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Sports channels don’t come under current affairs channels category: I&B Secretary

16-December-2005
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Sports channels don’t come under current affairs channels category: I&B Secretary

Clearing the air on the status of sports channels, Information and Broadcasting Ministry Secretary S K Arora has clarified that they do not come under the news and current affairs channels, as apprehended due to the confusion in the downlinking policy guidelines.

Speaking to exchange4media, Arora said, “Though sports channels may deal with some current events, essentially they do not deal with what is understood as regular news. Hence, they don’t come under the definition of news and current affairs channels.”

The downlinking policy guidelines state, “For the purposes of these guidelines any channel, which has any element of news or current affairs in its programme content, will be deemed to be a news and current affairs channel.”

When asked about the stringent measures of not allowing foreign news channels to carry India focussed advertisements and the fate of channels like BBC and CNN, Arora said, “BBC and CNN have to make a choice. If they want to carry India-centric advertisements, they will have to dilute the equity of their India subsidiary to within 26 per cent or comply with the norms.”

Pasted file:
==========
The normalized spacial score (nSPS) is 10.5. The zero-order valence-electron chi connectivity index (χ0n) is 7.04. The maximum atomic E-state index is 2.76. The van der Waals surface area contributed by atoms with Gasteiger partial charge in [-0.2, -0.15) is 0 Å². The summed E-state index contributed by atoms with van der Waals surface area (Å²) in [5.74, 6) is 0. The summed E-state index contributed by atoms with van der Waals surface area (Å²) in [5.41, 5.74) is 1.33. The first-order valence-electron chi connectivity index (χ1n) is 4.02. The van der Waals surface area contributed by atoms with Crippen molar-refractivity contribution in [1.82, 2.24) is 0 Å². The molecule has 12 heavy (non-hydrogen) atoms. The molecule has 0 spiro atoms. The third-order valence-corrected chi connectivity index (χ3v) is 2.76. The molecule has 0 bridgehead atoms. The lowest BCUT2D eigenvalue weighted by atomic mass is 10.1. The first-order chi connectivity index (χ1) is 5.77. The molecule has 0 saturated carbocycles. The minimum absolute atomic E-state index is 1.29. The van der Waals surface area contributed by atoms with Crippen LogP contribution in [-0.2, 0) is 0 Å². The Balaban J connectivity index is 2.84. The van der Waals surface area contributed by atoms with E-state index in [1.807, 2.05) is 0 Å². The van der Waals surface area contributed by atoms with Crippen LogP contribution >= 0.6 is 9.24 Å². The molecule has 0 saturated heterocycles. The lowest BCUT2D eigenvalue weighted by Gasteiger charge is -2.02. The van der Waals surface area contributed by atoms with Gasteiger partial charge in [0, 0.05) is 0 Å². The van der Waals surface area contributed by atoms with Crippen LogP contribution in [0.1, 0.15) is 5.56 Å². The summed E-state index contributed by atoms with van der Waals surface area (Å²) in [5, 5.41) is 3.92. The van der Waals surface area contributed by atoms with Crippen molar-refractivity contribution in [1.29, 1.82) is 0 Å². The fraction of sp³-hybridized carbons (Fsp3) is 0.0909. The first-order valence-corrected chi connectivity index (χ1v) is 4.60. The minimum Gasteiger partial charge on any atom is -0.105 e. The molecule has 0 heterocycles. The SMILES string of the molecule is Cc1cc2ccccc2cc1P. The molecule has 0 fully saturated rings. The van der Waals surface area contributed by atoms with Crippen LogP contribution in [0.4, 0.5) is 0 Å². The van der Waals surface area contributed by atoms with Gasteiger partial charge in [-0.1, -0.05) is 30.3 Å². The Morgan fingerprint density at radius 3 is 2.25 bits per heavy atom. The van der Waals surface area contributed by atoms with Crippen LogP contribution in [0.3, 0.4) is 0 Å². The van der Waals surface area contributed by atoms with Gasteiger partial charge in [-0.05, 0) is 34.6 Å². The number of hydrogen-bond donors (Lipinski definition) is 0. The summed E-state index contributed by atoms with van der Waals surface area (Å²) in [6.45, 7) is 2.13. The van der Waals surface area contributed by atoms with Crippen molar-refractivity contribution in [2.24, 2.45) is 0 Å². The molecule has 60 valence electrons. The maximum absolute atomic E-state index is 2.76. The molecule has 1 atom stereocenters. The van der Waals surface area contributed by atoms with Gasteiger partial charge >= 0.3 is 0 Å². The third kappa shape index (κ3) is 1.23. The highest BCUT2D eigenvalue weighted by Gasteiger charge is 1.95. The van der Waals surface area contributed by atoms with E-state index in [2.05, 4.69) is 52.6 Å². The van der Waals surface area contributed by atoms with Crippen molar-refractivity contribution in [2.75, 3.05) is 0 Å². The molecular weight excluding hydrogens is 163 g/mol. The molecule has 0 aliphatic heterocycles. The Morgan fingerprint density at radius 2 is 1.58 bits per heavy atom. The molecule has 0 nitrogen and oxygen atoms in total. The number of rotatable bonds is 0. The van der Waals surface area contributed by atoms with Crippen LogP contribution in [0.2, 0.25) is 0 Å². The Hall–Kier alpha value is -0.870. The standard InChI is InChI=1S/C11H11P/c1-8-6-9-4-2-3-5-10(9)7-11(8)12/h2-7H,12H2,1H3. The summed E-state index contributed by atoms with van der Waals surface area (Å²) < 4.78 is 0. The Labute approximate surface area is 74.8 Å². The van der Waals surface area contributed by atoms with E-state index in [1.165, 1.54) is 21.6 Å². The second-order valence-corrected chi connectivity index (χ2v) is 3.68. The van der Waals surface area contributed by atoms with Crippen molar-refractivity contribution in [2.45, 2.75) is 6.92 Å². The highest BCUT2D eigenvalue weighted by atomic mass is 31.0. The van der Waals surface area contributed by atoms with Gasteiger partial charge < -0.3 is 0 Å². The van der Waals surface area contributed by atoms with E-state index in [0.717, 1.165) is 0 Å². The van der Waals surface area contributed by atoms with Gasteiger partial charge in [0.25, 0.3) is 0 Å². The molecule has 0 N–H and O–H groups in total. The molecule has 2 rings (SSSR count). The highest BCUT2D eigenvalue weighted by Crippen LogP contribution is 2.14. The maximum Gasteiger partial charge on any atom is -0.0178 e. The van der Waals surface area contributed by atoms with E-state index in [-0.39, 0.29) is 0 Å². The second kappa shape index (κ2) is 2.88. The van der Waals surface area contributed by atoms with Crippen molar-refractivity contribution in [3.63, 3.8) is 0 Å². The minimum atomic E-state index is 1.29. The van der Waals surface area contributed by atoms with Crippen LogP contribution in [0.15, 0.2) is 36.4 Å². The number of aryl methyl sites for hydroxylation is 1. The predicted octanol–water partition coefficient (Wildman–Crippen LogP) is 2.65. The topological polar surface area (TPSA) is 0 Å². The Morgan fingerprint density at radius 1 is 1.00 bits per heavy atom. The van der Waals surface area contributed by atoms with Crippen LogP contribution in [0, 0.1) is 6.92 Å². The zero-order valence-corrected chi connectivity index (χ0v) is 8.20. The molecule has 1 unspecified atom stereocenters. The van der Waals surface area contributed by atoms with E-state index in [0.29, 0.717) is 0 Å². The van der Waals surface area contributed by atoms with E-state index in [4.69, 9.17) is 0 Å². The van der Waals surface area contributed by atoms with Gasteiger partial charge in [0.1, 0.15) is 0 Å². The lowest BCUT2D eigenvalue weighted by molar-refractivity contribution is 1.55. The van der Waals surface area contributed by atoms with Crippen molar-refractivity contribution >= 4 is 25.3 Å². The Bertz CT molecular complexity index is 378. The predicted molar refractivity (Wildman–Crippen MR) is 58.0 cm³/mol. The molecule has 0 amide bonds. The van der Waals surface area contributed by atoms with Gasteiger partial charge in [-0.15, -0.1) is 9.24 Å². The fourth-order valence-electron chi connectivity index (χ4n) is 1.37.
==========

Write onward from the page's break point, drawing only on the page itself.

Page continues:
He, however, maintained that there was provision in the guidelines for a case-by-case waiver for foreign news channels. “If there is justification and somebody makes a case, then the government may consider it.” But he refused to reveal under what conditions such waivers would be allowed.

Elaborating on the recent meeting with private sports broadcasters, Arora said, “The meeting was to identify events that need to be notified. We held preliminary discussions with sports channels, the Sports Ministry, and Prasar Bharati. We have agreed that more work needs to be done to get more data about what has happened in the past and what are the events that are likely to come up in the next few years. The overall number of days of programming that needs to be shared with the public broadcaster, if those events are notified, will also be discussed at subsequent meetings.”

Asked about the fate of the proposal for allowing permission to NGOs to set up community radios, Arora said, “The policy changes for community radio are already before the Cabinet, which has appointed a Group of Ministers (GoM) to examine the recommendations. As soon as the Parliament session is over, the GoM will probably meet and take a decision.”

Recently, I&B Minister Priyaranjan Dasmunsi had said in Parliament that the government was focussing to cover 50 per cent of the population in the Phase II expansion of FM radio in the Tenth Plan period, and 100 per cent coverage during the 11th Plan period.

When asked whether the Ministry had already started preliminary work for Phase III expansion of FM radio, Arora said, “We are still in the process of implementing the Phase II of FM radio expansion. Based on the experience and the response we get from the parties, we will start planning for the third phase.”

Giving his observation on the apprehension about the viability of FM stations in small cities, Arora said, “If interested parties think the revenue generation will be less, then they have to take that into account while making their bids.”

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